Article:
This blog captures recent developments in legislation affecting damages for future losses in personal injury claims in the three UK jurisdictions and in Ireland. As might be expected, there are marked differences in approach and some are moving faster than others.
England & Wales: Civil Liability Bill
The rate-setting powers in Part 2 of the Bill have been approved in Parliament and the legislation awaits Royal Assent (whether that is at risk because of broader European issues remains to be seen).
As part of the fact-finding aspect of setting of a new rate, the Ministry of Justice today began a ‘call for evidence’ which will run until 30 January 2019. It covers how claimants are advised, how they invest and what yields they secure. As much of this sort of information is likely to be held by the claimant legal, IFA and deputy community, it has to be hoped that their level of engagement with the call for evidence is somewhat greater than has been the case to date.
The MoJ has also asked about technical matters that have an important role in setting a rate (i.e. taxation, inflation and investment management charges) and about the composition of notional investment portfolios that might meet the investment risk test in Bill. Evidence on these aspects may be more widely available across the insurance and investment sectors.
Although the call for evidence paper does not state clearly when the formal review process in the Bill will commence, the following passage may tend to suggest that Ministry is unlikely formally to instruct the Government Actuary before responses are received: “To ensure that the relevant data and information is available in time for the first review to take place within the timescales proposed under the Bill, the Ministry of Justice has decided to issue this call for evidence before the Bill is enacted.”
The call for evidence and response questionnaire are available here.
Scotland: Damages (Investment Returns and Periodical Payments) (Scotland) Bill
A Parliamentary Committee report on the Bill was published this week. It largely approves the general scheme of the Bill, which is now expected to secure its stage 1 debate before Christmas.
It is worth remembering that the rate-setting process in this Bill is more prescriptive than that in England & Wales and is designed as more of a technical exercise than a political one. The process specifies a notional investment portfolio, mandatory adjustments for tax and investment charges and a “further margin” against the risk of under-compensation. Although these aspects are controversial and disputed by the defender/insurer sector, the Committee was nevertheless satisfied with them “on balance”. Further debate on these points seems inevitable.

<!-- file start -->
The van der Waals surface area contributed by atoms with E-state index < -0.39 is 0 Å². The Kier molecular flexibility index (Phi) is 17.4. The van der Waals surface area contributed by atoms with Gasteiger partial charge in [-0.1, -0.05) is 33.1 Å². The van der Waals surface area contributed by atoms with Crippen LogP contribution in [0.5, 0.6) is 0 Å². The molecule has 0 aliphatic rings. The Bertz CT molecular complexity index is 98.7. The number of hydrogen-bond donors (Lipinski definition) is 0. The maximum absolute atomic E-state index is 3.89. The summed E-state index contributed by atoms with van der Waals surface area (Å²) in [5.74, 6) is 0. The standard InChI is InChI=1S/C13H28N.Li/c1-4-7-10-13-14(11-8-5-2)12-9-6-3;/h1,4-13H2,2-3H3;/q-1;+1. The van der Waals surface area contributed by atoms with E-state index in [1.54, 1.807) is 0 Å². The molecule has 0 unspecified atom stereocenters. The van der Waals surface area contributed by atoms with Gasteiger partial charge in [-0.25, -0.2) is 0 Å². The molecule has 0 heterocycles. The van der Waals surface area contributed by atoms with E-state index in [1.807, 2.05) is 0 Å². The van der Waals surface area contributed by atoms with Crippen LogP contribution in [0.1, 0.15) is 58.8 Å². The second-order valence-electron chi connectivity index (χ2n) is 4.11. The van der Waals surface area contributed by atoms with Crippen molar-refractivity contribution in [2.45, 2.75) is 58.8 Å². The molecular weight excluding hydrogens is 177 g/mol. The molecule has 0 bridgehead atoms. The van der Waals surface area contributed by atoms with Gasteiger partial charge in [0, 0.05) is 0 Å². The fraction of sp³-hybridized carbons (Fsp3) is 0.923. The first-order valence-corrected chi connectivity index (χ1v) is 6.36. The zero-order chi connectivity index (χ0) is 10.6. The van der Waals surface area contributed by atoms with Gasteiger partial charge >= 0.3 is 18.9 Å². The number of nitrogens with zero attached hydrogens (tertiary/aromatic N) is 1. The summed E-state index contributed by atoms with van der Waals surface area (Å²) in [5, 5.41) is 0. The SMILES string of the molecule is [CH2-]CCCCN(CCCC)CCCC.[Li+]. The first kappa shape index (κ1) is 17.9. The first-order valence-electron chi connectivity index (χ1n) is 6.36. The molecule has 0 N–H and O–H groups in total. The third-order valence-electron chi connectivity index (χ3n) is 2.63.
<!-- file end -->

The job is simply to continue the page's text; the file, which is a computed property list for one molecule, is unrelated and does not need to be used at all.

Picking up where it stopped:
The Committee indicates that Ministers might explore how the discount rate in force when a claim is raised (issued) might be applied, ostensibly in order to prevent “gaming” of the system. It also talks of including the MIB in the list of secure PPO funders in the Bill “once uncertainties about its position created by Brexit are resolved”. Both of these concerns seem slightly misplaced. The first since gaming is equally possible by pursuer or defender and may largely depend on the firmness of that party’s view as to whether an imminent rate change will be for or against their interest. On the second, while the operation of the MIB might change due to Brexit if the UK does not adhere to or replicate the regime of the European Motor Insurance Directive, it seems highly unlikely that its financial security and support by all of the UK motor insurance market should in any way be compromised by leaving the EU (and it might be noted that the foundation of the Bureau significantly predates the first Directive).
A welcome recommendation from the Committee is that the frequency of rate review should be extended from three to five years, as is the case in England & Wales. The full Committee report, published on 3 December, makes a number of other points about the Bill and is available here.
Ireland: Part 2 of the Civil Liability (Amendment) Act 2017
The one development to report is that the legislation (part 2 of the Act) enabling the court to award PPOs was brought into force back on 1 October. We are unaware of any cases being resolved since then by a PPO.
It may be noteworthy that this legislation includes the MIB Ireland in its list of secure funders of PPOs (by inserting a new section 51J into part IVB of the Civil Liability Act 1961).
The absence of a functioning local legislature continues to act as a backstop against reforms of the kind set out above. The statutory power to set a discount rate is devolved and, as a consequence and unlike in England & Wales and in Scotland, it was impossible to effect a change in the rate in the first quarter of 2017 (or since). The discount rate of 2.5 per cent is therefore still in force.
Authored by Alistair Kinley, director of policy and government affairs